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book review

A deep dive into the tale of Pericles

There’s a medieval trader who passes through the middle of Mark Haddon’s notable new book, “The Porpoise.” On the road, the trader hears tales of intrigue. One bit of hearsay involves a city ruled by two sisters, whose brother has gone missing.

That brother is in fact the trader himself: Pericles, the prince of Tyre, who has led a life of adventure devastated by the death in childbirth of his wife, and his estrangement from their daughter, Marina.

The story of Pericles makes up one of the odder sagas of Shakespeare’s oeuvre. It’s the basis for a play widely attributed to a collaboration between Shakespeare and the part-time playwright George Wilkins, an “innkeeper” and serial abuser who more than likely ran a brothel. Haddon, the author of the prize-winning 2003 novel “The Curious Incident of the Dog in the Night-Time,” has spun a fantastical yarn using fibers from the Pericles legend, the Shakespeare-Wilkins association, and his own modern-day interpretation, involving an entitled widower and the daughter he smothers.

The plot thickens from the first pages. A boy climbs aboard a small aircraft piloted by his father, who is ferrying a fellow houseguest from a vineyard in France back to London. The boy, bullied at boarding school, enjoyed the holiday getaway. He recalls the exquisite pleasure of “swimming in the rain, having the vacated pool area entirely to himself, the pebbled fizz of the surface and the blue silence under.” [p. 6] Haddon is a writer of acute precision.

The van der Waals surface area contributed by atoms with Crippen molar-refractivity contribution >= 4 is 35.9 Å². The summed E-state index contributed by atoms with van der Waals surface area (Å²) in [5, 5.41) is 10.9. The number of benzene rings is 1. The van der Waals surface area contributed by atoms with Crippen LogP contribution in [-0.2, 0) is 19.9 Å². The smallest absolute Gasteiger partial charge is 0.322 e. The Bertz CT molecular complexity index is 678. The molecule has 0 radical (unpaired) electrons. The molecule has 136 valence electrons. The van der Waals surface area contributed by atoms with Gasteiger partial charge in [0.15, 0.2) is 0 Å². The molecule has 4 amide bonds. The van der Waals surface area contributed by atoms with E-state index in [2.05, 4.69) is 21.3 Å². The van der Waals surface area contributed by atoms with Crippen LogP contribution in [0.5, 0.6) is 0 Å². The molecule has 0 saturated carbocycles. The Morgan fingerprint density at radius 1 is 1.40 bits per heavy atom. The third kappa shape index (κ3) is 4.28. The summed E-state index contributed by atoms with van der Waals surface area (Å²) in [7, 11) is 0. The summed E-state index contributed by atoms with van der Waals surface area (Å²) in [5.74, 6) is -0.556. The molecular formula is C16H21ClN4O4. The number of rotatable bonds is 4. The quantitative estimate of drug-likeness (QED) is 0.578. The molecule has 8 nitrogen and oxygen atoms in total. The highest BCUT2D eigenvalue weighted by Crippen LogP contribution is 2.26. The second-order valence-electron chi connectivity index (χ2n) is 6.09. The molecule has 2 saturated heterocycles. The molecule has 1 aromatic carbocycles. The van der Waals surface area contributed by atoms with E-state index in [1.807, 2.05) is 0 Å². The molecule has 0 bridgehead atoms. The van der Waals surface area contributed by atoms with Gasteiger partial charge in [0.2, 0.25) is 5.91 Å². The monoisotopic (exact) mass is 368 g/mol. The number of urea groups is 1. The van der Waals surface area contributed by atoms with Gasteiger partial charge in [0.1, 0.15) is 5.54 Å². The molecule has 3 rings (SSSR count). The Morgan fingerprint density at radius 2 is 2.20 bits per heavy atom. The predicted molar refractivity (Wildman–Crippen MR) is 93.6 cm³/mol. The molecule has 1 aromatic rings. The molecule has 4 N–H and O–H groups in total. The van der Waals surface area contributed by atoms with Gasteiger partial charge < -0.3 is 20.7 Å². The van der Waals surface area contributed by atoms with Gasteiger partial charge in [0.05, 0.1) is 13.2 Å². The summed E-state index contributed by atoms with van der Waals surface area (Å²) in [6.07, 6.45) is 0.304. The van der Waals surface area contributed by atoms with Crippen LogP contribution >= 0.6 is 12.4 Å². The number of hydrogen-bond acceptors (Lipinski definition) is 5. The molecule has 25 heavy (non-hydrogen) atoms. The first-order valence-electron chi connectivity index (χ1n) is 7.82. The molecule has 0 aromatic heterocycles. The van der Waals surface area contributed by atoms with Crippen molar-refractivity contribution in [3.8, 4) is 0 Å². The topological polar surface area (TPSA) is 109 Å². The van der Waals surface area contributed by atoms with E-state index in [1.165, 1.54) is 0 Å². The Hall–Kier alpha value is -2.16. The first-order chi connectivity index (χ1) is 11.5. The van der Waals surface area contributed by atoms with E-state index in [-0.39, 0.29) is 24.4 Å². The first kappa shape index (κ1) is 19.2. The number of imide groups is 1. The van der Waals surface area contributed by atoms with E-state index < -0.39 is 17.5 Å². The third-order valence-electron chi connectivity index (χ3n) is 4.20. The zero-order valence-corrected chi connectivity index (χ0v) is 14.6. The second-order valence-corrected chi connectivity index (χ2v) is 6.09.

The tired boy falls asleep even before the plane takes off. The bullying doesn’t matter now: “In two hours he will be dead.” [p. 6]

The boy’s fate proves ancillary to the story — it’s the pregnant Maja, the other passenger, whose death in the crash sets Haddon’s time-traveling tale of dark family confidences, cataclysmic events, and deep-sea symbolism in motion. Maja and her husband, Philippe, live a life of extreme privilege, and a grieving Philippe raises their daughter – saved in an emergency delivery in the wreckage of the plane – in virtual captivity.


Admirers, and there are many, of Haddon’s small miracle in the creation of his apparently autistic-savant teenager in “The Curious Incident” may recognize the author’s knack for capturing the emotional gulfs between human beings. Philippe is remote, unknowable, even to those closest to him. He answers none of the condolences he receives in the wake of his wife’s death: “It is not that he dislikes the idea of seeming weak, or calling upon the kindness of equals; it is simply a transaction he has never learnt.” [p. 25]

Philippe’s daughter, Angelica, grows into a young lady keeping a terrible secret. Secluded by her father from the outside world, she loses herself in books. Her favorite stories “are the old ones,” writes Haddon, “those that set deep truths ringing like bells, that take the raw materials of sex and cruelty, of fate and chance, and render them safe by trapping them in beautiful words.” [p. 38]

The story of Philippe and Angelica, and the young man, Darius, who becomes her ill-fated suitor, unlocks a door into Pericles’s world. That door is smashed in, actually, when a band of mutineers take an axe to the door of the prince’s cabin. The sailors are convinced that Marina’s presence will bring bad luck; her mother’s body was buried at sea for the same reason.


Pericles, a master warrior, puts down the insurrection singlehandedly. The baby’s nurse should be grateful, “but the ferocity with which he fought to save them terrifies her almost as much as the actions of their captors.” [p. 173] The prince’s grief, she believes, has made a monster of him.

There are a few loose ends in “The Porpoise,” and connections float by in a sea of allusion. The aquatic mammal of the title appears as an omen, an apparition, two ships’ names, and carved and painted keepsakes. In dream theory, the porpoise represents balance, healing, and the redemption of water. For Angelica, the porpoise shows the way out.


By Mark Haddon

Doubleday, 320 pp., $27.95

James Sullivan is the author of five books and a regular Boston Globe contributor. E-mail him at